In my prior post, Great Expectations for Corporate IT, I put forth the opinion that many CEOs don’t expect corporate IT to contribute to business growth, profitability, or marketplace dominance. The post ended with the question - how does an enlightened CEO demand more and an enlightened CIO contribute more to the success of the business? Addressing this issue begins with a change in mindset;
- Corporate Mindset – the view outside of IT that it can be strategic to the business
- IT Mindset – the view inside IT that they can and should accomplish big, impactful things
How do you help the rest of the business to view IT as a strategic contributor and not simply back office or overhead? Granted, IT is charged with keeping things running. While that’s important, how that’s accomplished is critical. If so much time and budget is absorbed by running in-place that it leaves too little available for business-driven initiatives, then IT has hamstrung itself into being a burden. Rationing out the resources remaining available or petitioning for budget increases is not going to win any supporters. IT has to change the way it delivers core services so that it can devote attention and talent to the business itself. That means being bold – playing that trumpet for all its worth.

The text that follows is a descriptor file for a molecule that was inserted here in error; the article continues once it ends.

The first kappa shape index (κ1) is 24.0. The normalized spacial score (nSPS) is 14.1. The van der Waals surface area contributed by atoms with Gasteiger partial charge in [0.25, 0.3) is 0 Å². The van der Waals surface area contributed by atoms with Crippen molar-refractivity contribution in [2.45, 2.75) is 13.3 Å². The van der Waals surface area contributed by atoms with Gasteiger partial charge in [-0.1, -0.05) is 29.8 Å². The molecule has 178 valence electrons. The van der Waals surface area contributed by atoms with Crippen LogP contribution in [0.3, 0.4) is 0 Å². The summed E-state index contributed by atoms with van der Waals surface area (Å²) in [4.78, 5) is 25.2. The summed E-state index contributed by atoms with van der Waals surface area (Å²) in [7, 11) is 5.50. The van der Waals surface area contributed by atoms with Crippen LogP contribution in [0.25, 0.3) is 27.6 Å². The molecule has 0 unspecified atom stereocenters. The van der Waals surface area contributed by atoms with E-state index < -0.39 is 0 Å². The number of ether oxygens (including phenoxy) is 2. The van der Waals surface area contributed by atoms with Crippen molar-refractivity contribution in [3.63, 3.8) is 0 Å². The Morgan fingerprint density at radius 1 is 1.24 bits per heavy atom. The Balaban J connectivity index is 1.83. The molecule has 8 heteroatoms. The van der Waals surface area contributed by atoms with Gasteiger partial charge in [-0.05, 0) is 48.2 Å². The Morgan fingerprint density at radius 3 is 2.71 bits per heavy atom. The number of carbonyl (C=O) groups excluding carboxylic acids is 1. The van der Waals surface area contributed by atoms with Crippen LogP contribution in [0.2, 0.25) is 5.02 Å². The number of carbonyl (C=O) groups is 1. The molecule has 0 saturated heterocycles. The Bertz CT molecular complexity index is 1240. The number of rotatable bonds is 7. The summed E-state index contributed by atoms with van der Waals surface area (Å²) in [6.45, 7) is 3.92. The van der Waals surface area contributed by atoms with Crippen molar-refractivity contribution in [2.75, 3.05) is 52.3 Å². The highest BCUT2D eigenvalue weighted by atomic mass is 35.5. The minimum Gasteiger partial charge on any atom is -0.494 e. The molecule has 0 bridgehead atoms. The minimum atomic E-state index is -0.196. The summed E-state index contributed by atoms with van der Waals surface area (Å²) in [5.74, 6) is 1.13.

Depending on the nature of the business and its customers, IT’s “strategic play” may be inward- or outward-facing. The critical factor is that IT is providing value that directly ties to top or bottom line growth. In the context of a nonprofit, the equivalent would be growth in funding or increasing the percentage of income spent on mission. Companies exist for one of two reasons – for the profit they generate or to serve a mission-based purpose. Being strategic, in its simplest form, means supporting the fundamental reason that the organization is in business.
Business executives should regard IT as an investment, not an expense, and should expect a return on that investment. Not all returns will be exciting and transformative, just as an investment in new manufacturing equipment or attendance at a trade show may not bring immediate returns. However, every investment carries with it a justification based on contribution to the business and the same should absolutely be true for IT investments.
Watch for the third and final post in this series where I’ll discuss approaches to putting these concepts into practice.
A tip of my hat to Betty Lou English, author of You Can't Be Timid With a Trumpet: Notes from the Orchestra, for such a wonderfully evocative title.